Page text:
[Authorize(Users = "007, 009")]
Listing 6. Passing multiple user to Authorize attribute

We can also pass roles,

[Authorize(Roles = "BritishAgents")]
Listing 7. Passing roles to Authorize attribute

When we pass the role name then all the users belongs to that are rule are authorized to access the action. Authorize attribute multiple times over an action or controller as shown in the below listing.

[Authorize(Users = "009", Order = 1)]
[Authorize(Users = "007", Order = 2)]
public ActionResult Secret()
{
    return View(new SecretCode("Indian Rupee"));
}
Listing 8. Applying Authorize multiple times

In the above case, both the agents will fail in any one the Authorize attribute and so both of them can't get the secret.

Creating a custom Authorize attribute

In some cases the built-in AuthorizeAttribute is not sufficient to achieve the authorization needed in an application. One of the limitation is the user names and roles are hardcoded when applying this attribute over actions, so whenever we want to change the users or roles list we have to recompile the code, that's bad!. A better approach would be read the values from configuration. Let's create a custom authorization filter that reads the users who are authorized to access the action from the configuration.

As we saw initially the built-in AuthorizeAttribute filter implements the IAuthorizationFilter. For creating a custom authorization filter we have two approaches either we can go ahead and implement the IAuthorizationFilter or we can extend the built-in AuthorizeAttribute class.

There is one thing that we have to take serious while go for implementing the IAuthorizationFilter, the default implementation does some logic to overcome the cache problem. If you are going to implement the interface then we have to take care of that issue.

The cache issue

This issue occurs when both the OutputCache and Authorize filters are applied over an action. The OutputCache filter is used to cache an action result (we will see about this later). In MVC, the authorization code runs after the output caching module, because of that in worst cases this could allow an authorized user to cause the page to be cached, then an unauthorized user would later be served the cached page. The Authorize filter solves this problem by telling proxies not to cache the sensitive page, then hook the custom authorization code into the caching mechanism so that it has the final say on whether a page should be served from the cache or not.

Unless we are planning to create a complete new way of authorization the better idea would be extending the AuthorizeAttribute class instead of the interface. Here is our custom authorization filter implementation.

public class CustomAuthorizeAttribute : AuthorizeAttribute
{
    public string UsersConfigKey { get; set; }

    public string RolesConfigKey { get; set; }

    protected override bool AuthorizeCore(HttpContextBase httpContext)
    {
        var authorizedUsers = ConfigurationManager.AppSettings[UsersConfigKey];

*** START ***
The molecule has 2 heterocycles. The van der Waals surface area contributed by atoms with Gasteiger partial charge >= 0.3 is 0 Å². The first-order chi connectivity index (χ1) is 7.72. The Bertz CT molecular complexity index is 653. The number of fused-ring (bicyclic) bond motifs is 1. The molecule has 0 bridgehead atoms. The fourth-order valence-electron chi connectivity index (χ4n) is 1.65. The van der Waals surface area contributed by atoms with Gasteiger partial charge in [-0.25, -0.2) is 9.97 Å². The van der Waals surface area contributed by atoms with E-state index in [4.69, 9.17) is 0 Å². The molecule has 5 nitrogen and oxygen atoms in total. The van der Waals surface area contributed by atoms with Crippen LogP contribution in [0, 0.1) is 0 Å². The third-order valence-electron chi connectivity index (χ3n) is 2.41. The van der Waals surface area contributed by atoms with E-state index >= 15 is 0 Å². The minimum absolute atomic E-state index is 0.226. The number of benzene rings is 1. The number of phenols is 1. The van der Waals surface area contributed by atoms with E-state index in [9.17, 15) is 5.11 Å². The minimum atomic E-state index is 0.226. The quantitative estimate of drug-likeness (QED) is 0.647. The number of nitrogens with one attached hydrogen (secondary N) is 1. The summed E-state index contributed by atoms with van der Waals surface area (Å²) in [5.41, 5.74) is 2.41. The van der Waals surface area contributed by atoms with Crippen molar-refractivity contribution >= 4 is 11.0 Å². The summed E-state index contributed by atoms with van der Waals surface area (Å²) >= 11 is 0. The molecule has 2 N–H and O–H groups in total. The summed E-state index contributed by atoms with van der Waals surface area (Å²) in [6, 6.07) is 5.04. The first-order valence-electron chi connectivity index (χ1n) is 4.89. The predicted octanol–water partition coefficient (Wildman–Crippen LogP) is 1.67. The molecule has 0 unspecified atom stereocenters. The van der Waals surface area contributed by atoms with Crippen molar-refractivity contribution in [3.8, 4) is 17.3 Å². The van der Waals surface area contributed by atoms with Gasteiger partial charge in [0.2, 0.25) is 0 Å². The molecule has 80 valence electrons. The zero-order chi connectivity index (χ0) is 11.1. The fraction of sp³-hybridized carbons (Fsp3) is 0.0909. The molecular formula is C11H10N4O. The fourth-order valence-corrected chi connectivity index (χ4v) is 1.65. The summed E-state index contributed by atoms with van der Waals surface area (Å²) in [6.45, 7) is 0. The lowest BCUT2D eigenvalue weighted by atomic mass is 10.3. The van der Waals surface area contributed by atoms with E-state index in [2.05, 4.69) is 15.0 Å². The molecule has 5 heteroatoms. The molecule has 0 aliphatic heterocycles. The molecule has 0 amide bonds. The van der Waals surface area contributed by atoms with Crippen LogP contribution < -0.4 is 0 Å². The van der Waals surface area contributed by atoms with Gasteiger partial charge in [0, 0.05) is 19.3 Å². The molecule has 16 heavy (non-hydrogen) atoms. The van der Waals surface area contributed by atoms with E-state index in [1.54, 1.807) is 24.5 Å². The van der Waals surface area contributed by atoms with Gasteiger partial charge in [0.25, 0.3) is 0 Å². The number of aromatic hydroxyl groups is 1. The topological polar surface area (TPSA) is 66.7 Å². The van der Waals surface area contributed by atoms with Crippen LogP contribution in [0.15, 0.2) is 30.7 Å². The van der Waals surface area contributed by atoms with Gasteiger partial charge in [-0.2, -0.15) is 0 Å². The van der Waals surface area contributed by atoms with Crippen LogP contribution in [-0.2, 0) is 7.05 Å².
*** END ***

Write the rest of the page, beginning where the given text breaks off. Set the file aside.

var authorizedRoles = ConfigurationManager.AppSettings[RolesConfigKey];

        Users = String.IsNullOrEmpty(Users) ? String.Format("{0}, {1}", Users, authorizedUsers) : authorizedUsers;
        Roles = String.IsNullOrEmpty(Roles) ? String.Format("{0}, {1}", Roles, authorizedRoles) : authorizedRoles;

        return base.AuthorizeCore(httpContext);
    }
}
Listing 9. Custom authorization filter

Our CustomAuthorizeAttribute class provides two properties: UsersConfigKey and RolesConfigKey by which we can assign the users and roles who are authorized for an access through web.config. The custom class reads the users and roles from the configuration and append to the base class's Users and Roles properties.

<appSettings>
    <add key="britishagents" value="007, 009" />
</appSettings>
Listing 10. Specifying the users authorized for action in web.config
[CustomAuthorize(UsersConfigKey = "smartagents")]
public ActionResult Secret()
{
    return View(new SecretCode("Indian Rupee"));
}
Listing 11. Applying CustomAuthorize

Action filters

Action filters are called before or after an action method is executed. All the action filters should implement the interface IActionFilter. The IActionFilter interface contains two methods OnActionExecuted and OnActionExecuting.

public interface IActionFilter
{
    void OnActionExecuting(ActionExecutingContext filterContext);
    void OnActionExecuted(ActionExecutedContext filterContext);
}
Listing 12. IActionFilter

The OnActionExecuting method is called before executing the action method and the OnActionExecuted method is called after the action is executed (this doesn't include the result generation). The ActionExecutingContext and ActionExecutedContext classes both derive from the ControllerContext which provides access to the controller and other information.

Let see how to create a custom ActionFilter that records the request information to database whenever an action receives the request.

We want to log the request information before the action is executed so we have to only implement the OnActionExecuting method and leave the other method with empty body.

public class AuditFilter : FilterAttribute, IActionFilter
{
    private readonly IAuditRepository _auditRepo;

    public AuditFilter(IAuditRepository auditRepo)
    {
        _auditRepo = auditRepo;
    }

    public void OnActionExecuted(ActionExecutedContext filterContext)
    {
    }

    public void OnActionExecuting(ActionExecutingContext filterContext)
    {
        var requestInfo = new RequestInfo
        {        
            User = filterContext.HttpContext.User.Identity.Name,
            IP = filterContext.HttpContext.Request.UserHostAddress,
            Time = DateTime.UtcNow,
            Url = filterContext.HttpContext.Request.RawUrl
        };

        _auditRepo.RecordRequest(requestInfo);